Some Small Sense

Shopping experiences and store reviews by a very petite woman. Indeed, it sucks. 4'10", 87 pounds, and full grown - is it a surprise I have trouble finding clothes?

October 17, 2006

Almost Locked in the Dressing Room

I consider myself at least a semi-pro at the whole changing room thing. With so much practice, I can shuck out and regarb in pretty much record time. Screens, sliding latches, hook latches, hanging pieces of cloth, you name it and I've seen it as a door...or at least I thought.

Today, I made a quick stop in Armani Exchange to browse through the sale items, as I was passing the store on Fifth Avenue anyway. I collected quite a few items to try on and a sales woman led me to the fitting room. I guess it's been a while since I've been in the store, as I got really confused when I couldn't figure out why there was no catch, doorknob, latch, or any other means of securing the door behind me. And the door was definitely didn't have some sort of neutral closed position that 'clicked' into place. Maybe this wasn't a real changing room? I was so weirded out (I wasn't going to undress with the whole darn world breezing by while I was changing!) that I walked out to find another room. The sales woman must have known I would be confused and kindly mentioned that I didn't latch the door. Really, no kidding? At this point, she gestured to the mysterious latch...that was at the very, very top of the door!

I shuffled back into the room, then suddenly found the door shut behind me and the latch latched. She told me her name as she walked away, in case I needed something. I jokingly mentioned that I might need her to unlock me from the room - but didn't realize that this wasn't far from the truth! I was luckily wearing my 2" heels or else I could have been a little foolish, jumping up and all to try to snag the latch. Seriously, this latch was 74 inches from the floor and I could barely reach it! (You should all know by now that I carry a measuring tape with me for these critical and embarrassing moments)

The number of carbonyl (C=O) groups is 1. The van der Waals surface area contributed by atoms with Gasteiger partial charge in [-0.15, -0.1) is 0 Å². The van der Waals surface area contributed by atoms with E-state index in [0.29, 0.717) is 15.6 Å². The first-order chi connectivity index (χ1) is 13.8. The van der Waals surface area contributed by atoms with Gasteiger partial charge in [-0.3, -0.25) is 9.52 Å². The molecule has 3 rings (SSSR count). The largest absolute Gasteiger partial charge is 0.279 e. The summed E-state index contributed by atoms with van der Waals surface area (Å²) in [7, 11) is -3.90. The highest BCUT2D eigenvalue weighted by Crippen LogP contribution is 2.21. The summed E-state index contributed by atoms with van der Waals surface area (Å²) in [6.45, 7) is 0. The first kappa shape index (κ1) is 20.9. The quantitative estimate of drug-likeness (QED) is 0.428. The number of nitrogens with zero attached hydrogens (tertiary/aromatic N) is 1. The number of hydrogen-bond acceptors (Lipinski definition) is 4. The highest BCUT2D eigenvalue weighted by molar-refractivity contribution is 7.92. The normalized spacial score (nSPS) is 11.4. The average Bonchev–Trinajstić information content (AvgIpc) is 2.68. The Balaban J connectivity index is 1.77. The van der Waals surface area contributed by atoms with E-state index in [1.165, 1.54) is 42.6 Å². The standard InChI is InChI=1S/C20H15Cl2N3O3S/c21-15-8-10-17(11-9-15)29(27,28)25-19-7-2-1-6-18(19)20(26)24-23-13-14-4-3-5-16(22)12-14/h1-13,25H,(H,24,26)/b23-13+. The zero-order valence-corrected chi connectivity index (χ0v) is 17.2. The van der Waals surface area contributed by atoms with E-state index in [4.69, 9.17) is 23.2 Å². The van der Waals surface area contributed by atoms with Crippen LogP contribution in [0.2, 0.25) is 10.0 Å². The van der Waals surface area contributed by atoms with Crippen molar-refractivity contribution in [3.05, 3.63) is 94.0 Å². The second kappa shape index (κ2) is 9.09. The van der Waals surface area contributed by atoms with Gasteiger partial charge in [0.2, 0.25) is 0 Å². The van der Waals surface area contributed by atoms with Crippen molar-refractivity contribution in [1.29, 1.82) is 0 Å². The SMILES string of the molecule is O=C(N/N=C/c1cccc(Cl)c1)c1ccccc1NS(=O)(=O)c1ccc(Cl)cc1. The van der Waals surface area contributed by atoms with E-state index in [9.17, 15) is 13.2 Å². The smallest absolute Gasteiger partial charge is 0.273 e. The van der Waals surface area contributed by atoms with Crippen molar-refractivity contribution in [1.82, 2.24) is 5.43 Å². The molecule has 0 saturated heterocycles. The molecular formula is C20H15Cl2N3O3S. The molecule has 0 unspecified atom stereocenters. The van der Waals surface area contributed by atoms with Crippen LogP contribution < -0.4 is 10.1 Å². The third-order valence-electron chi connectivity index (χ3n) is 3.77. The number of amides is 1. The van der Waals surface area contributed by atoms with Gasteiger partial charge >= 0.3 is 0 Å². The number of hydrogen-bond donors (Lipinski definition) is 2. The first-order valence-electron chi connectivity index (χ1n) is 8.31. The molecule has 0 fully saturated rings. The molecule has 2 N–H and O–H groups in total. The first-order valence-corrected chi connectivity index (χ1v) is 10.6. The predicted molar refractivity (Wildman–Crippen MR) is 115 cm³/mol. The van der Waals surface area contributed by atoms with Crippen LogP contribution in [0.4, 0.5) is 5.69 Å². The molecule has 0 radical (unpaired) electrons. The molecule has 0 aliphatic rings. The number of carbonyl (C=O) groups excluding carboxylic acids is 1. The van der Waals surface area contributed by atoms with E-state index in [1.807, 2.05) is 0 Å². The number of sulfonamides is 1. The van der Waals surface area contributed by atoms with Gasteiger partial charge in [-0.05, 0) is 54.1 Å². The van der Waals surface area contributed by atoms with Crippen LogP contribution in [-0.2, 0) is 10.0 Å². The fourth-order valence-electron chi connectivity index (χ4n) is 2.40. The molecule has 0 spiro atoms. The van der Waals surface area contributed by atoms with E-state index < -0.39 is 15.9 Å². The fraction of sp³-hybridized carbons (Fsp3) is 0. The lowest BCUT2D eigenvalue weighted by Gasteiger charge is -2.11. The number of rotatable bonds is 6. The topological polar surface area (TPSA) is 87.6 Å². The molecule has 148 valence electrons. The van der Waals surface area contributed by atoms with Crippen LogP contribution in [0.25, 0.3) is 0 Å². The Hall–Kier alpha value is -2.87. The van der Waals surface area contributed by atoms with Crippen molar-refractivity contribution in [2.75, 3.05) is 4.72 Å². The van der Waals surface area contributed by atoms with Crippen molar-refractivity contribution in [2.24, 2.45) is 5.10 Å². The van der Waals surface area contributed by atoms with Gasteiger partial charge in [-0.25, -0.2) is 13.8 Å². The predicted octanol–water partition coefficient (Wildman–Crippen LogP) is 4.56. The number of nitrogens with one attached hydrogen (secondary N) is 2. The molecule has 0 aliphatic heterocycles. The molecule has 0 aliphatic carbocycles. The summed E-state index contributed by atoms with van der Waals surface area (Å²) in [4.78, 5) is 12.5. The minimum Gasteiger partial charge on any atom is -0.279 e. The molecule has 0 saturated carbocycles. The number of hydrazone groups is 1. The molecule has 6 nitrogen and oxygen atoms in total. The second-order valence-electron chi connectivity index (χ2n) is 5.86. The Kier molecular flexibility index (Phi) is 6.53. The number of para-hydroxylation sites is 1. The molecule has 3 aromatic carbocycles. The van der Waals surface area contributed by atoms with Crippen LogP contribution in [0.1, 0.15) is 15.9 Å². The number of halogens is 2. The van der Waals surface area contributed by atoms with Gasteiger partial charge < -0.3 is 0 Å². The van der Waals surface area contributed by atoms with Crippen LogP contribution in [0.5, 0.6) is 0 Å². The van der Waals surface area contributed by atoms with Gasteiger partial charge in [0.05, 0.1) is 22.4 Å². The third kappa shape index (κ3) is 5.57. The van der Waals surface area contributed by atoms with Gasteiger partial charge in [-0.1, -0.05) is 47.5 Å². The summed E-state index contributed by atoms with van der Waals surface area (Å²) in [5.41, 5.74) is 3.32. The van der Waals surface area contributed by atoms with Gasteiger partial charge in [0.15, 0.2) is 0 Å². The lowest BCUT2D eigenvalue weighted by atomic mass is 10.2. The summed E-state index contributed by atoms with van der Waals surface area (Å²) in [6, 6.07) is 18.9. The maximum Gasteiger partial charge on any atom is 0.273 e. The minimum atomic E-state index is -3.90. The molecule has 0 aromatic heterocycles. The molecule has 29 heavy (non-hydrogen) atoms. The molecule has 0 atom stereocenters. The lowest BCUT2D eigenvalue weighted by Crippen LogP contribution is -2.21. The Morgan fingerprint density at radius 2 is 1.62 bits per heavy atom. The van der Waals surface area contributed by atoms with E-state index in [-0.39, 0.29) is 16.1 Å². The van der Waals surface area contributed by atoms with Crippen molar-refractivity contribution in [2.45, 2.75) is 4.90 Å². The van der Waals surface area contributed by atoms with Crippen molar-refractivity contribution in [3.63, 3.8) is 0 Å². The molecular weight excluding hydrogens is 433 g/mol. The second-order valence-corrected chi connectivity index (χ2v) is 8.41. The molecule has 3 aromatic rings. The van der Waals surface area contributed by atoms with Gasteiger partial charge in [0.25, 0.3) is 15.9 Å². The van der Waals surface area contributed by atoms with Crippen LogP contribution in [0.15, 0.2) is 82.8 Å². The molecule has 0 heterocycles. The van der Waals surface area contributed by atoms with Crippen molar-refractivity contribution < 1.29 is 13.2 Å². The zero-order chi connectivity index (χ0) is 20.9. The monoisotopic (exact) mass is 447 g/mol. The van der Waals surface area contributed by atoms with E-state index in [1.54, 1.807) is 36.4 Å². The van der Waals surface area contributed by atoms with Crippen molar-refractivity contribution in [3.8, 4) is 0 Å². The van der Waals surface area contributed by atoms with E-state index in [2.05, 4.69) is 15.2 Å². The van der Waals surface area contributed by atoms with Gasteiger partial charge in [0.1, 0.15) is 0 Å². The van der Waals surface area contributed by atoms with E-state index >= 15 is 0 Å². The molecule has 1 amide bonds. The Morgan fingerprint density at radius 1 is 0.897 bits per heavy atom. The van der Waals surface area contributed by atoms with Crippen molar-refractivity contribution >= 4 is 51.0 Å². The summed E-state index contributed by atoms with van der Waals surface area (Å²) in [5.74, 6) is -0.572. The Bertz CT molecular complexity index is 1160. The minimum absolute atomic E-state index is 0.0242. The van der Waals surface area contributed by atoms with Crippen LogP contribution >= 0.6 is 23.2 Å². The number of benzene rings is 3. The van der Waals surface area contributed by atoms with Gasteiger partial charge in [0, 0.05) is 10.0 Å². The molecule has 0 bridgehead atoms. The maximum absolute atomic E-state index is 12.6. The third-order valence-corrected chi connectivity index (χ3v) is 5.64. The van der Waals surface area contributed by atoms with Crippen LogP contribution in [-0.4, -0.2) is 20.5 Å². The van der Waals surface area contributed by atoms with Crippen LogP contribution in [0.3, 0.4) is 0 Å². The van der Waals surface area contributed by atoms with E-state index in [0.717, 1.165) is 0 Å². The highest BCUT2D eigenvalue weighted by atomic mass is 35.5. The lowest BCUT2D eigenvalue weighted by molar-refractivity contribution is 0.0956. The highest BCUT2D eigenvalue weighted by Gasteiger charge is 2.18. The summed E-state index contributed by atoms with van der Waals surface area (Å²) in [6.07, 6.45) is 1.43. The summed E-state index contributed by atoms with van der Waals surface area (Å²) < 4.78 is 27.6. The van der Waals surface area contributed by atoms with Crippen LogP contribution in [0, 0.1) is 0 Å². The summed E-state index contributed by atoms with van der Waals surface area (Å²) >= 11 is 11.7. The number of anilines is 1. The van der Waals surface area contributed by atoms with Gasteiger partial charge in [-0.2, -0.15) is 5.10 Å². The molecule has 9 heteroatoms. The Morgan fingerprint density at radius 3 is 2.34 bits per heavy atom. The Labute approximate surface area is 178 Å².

Ok, I know. I am really short, and heck, they probably assume that everyone shopping there has a little more altitude than me. But come on, check out the picture - there's no way that this latch is expected to be seen by the average Joe! (or Jane) It blends right in, and you have to be 6'4" to have it at eye level!

As for the items I tried on, nothing quite worked out. They also seem to have a new bizarre extension to their already strange sizing system, which I previously mentioned here. Some of the pants I tried on were a P0 regular, and some were this new oddity of a P0 petite. Unfortunately, I was in too much of a rush to properly measure anything or take a picture, but I seriously couldn't tell if there was actually a distinction. I'll have to follow up on that at a later point.

Man, I didn't realize these stores were made to booby-trap small children! Maybe it's to help babysit the kids while the parents are shopping? An indoor pet/child fence if you will....

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October 12, 2006

Link in the Wikipedia!

Thank you to the lovely reader who was kind enough to include my post as a link in the Wikipedia entry on Height and Intelligence. Thanks to everyone else who's stuck with me on this crazy journey!

While I certainly blog for my own amusement, it really is great to know that other people find my essays worth reading. I really try to focus my entries and give a detailed analysis - whether a shopping trip, a noteworthy bit of news, or just a general commentary.

So, just out of curiosity, what do readers find to be the most interesting (or boring or just too long-winded) of my entries? The store reviews? The essays on news items? This started off as just a shopping documentary blog, but has definitely expanded (and possibly moved away) to include quite a few other things. I'm intrigued to know what people think about it.